HORSLEY: Well, as you can tell, it's easier to talk about cutting government spending in the abstract than to say what you really want to do without. Just keep in mind, for every dollar the government spends, 25 cents goes to Medicare and other popular health care programs, 21 cents goes to Social Security, 13 cents for defense, 7 cents for veterans and retirees and another 7 cents for death service. So that's almost three-quarters of all government spending right there.

SHAPIRO: So how are markets reacting to what's happening in Congress?

HORSLEY: So far, markets believe this is going to get taken care of. They expect lawmakers to eventually cut a deal and avoid a disastrous default. But that's not to say they think it's going to be easy. Joan Feldbaum-Vidra keeps an eye on government debt for the Kroll Rating Agency, and she acknowledged this is a challenging political environment.

JOAN FELDBAUM-VIDRA: It's definitely more strained this time around. You know, there's greater polarization within the beltway. And the construct of the House with a narrow Republican majority on the heels of, well, we've all been following McCarthy's epic leadership vote creates more uncertainty. So it's going to be a battle. It's going to be messy.

HORSLEY: It's worth remembering, though, Republicans in Congress easily raised the debt limit during the Trump administration, even as the federal government was running up trillion-dollar deficits even before the pandemic.

SHAPIRO: These fights tend to come down to the wire. So where is the wire? How much time does Congress have?

HORSLEY: Yeah, it's a ways in the distance. The moves the Treasury Department is making right now should buy time, at least until early June, maybe a bit longer. Although it's tough to know for sure because government spending and revenues can bounce up and down with the economy. So if, for example, we were to slide into recession this year, the crunch time could come sooner. As you say, Congress has a bad habit of waiting to the last minute. And we did learn back in 2011, the last time there was a showdown like this, that that can be costly. The government managed to avoid an actual default that time, but just flirting with it sent the stock market swooning, which hurt people's retirement accounts. Short-term interest rates rose. Feldbaum-Vidra says, if you're worried about government debt, higher interest rates should be the last thing you want.

FELDBAUM-VIDRA: It's not pretty. We've been to this rodeo before, and it makes the cost of debt higher. And the more we pay in interest, the less money there is for other priorities, right? So it's not constructive.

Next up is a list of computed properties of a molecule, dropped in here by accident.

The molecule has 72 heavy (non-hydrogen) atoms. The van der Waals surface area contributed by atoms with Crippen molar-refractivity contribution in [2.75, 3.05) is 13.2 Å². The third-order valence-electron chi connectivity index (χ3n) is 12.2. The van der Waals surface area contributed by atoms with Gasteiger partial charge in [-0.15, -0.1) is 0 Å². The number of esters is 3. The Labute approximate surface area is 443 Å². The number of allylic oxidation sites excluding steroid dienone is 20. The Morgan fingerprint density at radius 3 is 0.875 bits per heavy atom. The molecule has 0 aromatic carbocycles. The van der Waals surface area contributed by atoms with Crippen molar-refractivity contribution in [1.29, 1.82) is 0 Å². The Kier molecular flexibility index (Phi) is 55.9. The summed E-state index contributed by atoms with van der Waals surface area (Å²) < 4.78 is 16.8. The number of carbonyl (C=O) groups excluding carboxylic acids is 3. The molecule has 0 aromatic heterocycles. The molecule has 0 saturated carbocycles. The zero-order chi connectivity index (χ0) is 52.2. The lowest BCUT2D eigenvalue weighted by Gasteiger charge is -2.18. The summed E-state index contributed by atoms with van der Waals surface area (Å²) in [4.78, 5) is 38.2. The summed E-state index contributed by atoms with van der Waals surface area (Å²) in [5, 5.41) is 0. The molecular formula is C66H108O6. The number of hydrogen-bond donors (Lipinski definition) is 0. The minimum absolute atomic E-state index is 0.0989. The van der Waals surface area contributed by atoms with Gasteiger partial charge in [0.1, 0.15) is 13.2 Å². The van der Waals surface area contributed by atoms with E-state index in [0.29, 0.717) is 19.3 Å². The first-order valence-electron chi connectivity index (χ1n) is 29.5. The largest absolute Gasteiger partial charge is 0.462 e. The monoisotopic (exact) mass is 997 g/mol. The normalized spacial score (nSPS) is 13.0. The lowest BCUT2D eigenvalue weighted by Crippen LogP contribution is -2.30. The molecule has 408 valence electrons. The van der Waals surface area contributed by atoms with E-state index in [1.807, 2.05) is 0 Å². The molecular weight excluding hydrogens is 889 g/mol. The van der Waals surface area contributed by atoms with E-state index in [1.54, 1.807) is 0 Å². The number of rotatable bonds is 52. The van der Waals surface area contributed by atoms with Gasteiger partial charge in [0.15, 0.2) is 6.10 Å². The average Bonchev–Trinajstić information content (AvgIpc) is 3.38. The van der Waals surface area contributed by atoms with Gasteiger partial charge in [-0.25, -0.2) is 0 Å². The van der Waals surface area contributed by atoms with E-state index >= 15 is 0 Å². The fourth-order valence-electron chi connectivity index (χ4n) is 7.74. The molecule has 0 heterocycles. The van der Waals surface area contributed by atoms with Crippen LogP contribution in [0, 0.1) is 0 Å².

HORSLEY: Now, some have suggested that even if the debt ceiling were not raised, the government could avoid a technical default by just paying bondholders ahead of everybody else. But there are both legal and practical questions about just how workable that would be. And there's also a political challenge. I mean, who wants to tell grandmom she's not getting her Social Security check or some young Marine he's not getting paid because bondholders have to be paid first? That's another reason Congress shouldn't play chicken with the full faith and credit of the United States.

SHAPIRO: And if they do, there could be political consequences. Deirdre, who do you think would get the blame if there were a default or even a messy near miss?

WALSH: I mean, well, since House Republicans really push for this debate as part of the debt limit, they would likely get most of the blame if there were any kind of default. A lot of them are worried that they need to show voters that they can govern. There's also another debate coming over spending in the fall around the annual process of approving government spending bills.

HORSLEY: And I'll just say that fall budget process, that's really the appropriate time to have an argument over government spending, not threatening to walk away from the bills the government has already run up.

SHAPIRO: That's NPR's Scott Horsley and Deirdre Walsh. Thank you both.


HORSLEY: Good to be with you. Transcript provided by NPR, Copyright NPR.

Scott Horsley is NPR's Chief Economics Correspondent. He reports on ups and downs in the national economy as well as fault lines between booming and busting communities.
Deirdre Walsh is the congress editor for NPR's Washington Desk.